A new deliverability study from Return Path Inc. claims leading Internet and e-mail service providers did not deliver 21 percent of permission-based e-mails to consumers' inboxes in the first half of this year.
This figure was down slightly from 22 percent of permission-based e-mails not delivered in the comparable first-half 2004 period, according to Return Path, New York. Though not meaningful as a trend, the increase in deliverability is attributed to better e-mailing practices and reputation.
ISPs and e-mail service providers using a host of filtering technologies to fight spam may be partly responsible for weeding out legitimate e-mail, Return Path said.
The study coincides with another deliverability report by Lyris Technologies, a Berkeley, CA, e-mail delivery firm. While delivery rates for permission-based e-mails rose for the third straight quarter, MSN's Hotmail and Google's Gmail filtered out more legitimate e-mails than previously, according to Lyris' quarterly deliverability report.
Lyris said that Hotmail's introduction of Sender ID in the recent quarter might have caused the spike in delivery problems to Hotmail. Sender ID causes Hotmail to deposit e-mail into bulk or junk folders when the sender cannot be verified.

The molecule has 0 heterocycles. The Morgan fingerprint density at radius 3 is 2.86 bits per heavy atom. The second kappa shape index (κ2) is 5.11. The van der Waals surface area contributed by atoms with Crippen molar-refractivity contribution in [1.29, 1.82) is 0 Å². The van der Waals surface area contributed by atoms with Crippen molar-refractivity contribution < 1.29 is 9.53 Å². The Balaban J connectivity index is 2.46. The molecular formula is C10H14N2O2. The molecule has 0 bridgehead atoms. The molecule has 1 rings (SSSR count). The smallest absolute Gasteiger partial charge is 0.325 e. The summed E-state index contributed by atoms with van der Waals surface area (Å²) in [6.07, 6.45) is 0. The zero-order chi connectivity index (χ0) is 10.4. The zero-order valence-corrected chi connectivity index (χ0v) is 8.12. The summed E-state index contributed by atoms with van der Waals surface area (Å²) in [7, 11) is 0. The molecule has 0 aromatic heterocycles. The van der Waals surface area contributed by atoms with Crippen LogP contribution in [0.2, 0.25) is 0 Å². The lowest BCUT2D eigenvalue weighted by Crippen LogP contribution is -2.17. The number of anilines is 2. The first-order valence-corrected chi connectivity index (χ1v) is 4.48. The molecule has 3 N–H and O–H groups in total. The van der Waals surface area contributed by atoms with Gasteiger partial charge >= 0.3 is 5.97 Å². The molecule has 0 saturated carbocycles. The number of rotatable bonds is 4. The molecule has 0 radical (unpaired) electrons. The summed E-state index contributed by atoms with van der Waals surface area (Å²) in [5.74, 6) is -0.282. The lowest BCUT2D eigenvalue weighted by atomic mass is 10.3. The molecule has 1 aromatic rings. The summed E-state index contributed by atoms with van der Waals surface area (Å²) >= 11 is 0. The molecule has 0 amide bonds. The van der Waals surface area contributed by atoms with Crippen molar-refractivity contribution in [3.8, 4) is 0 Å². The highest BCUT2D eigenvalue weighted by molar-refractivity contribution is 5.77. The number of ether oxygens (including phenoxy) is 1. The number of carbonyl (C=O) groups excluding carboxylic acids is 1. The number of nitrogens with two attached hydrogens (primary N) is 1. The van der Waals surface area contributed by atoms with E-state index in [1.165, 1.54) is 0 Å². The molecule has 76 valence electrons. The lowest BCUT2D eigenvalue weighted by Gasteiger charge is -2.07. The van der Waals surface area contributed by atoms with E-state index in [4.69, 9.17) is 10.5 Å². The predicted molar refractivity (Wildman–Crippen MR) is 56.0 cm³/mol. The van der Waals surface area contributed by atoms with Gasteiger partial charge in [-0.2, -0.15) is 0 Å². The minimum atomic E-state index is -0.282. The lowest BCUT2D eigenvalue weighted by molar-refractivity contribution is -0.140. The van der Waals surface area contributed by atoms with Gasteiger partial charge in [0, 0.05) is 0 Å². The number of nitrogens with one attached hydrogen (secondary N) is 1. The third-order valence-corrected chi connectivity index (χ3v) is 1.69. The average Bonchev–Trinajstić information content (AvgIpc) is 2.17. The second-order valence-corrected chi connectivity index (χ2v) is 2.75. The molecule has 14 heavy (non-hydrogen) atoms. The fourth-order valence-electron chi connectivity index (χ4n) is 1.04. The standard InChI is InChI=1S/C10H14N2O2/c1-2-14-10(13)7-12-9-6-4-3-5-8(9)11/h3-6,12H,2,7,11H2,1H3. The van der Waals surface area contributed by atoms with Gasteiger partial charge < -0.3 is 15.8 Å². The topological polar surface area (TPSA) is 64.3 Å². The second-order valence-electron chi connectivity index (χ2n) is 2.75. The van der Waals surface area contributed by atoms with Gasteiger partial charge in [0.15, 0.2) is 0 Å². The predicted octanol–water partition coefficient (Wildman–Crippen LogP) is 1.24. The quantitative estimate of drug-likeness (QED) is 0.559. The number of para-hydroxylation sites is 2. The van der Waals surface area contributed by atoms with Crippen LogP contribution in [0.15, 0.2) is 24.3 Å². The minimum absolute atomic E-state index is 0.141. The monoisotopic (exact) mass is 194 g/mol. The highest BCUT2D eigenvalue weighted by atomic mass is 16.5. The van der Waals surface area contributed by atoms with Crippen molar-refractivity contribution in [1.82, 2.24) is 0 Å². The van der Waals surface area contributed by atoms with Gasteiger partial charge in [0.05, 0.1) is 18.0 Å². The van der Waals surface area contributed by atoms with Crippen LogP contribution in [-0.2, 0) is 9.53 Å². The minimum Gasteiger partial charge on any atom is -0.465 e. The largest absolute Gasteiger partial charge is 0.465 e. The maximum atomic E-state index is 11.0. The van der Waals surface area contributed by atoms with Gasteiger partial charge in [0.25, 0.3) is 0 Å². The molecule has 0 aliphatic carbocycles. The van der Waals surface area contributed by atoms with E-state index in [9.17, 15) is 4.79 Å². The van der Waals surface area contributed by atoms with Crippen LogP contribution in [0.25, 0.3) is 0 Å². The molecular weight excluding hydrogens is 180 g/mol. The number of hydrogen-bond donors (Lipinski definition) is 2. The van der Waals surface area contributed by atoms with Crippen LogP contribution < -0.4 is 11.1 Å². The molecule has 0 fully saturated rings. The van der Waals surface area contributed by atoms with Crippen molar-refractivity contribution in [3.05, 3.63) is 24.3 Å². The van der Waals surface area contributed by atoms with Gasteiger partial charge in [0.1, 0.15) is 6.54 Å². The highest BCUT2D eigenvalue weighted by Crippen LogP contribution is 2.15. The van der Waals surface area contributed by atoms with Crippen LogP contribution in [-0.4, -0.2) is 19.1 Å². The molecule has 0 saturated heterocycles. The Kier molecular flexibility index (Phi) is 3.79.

Relatively new to e-mail, Gmail also may have delivery issues as it fine-tunes what gets through and what doesn't.
Gmail, MSN and Hotmail were fingered in Return Path's study, too. Gmail, along with Excite, blocked or filtered 39 percent of permission-based e-mail, MSN 33 percent and Hotmail 32 percent. EarthLink and USA.net shared a blocking rate of 10 percent while Mac.com was only 8 percent.
Return Path's study monitored a sample size of 140,000 marketing and transactional campaigns sent by clients using the company's Delivery Assurance Mailbox Monitor service from January through June. Return Path provides e-mail marketing services to these marketers.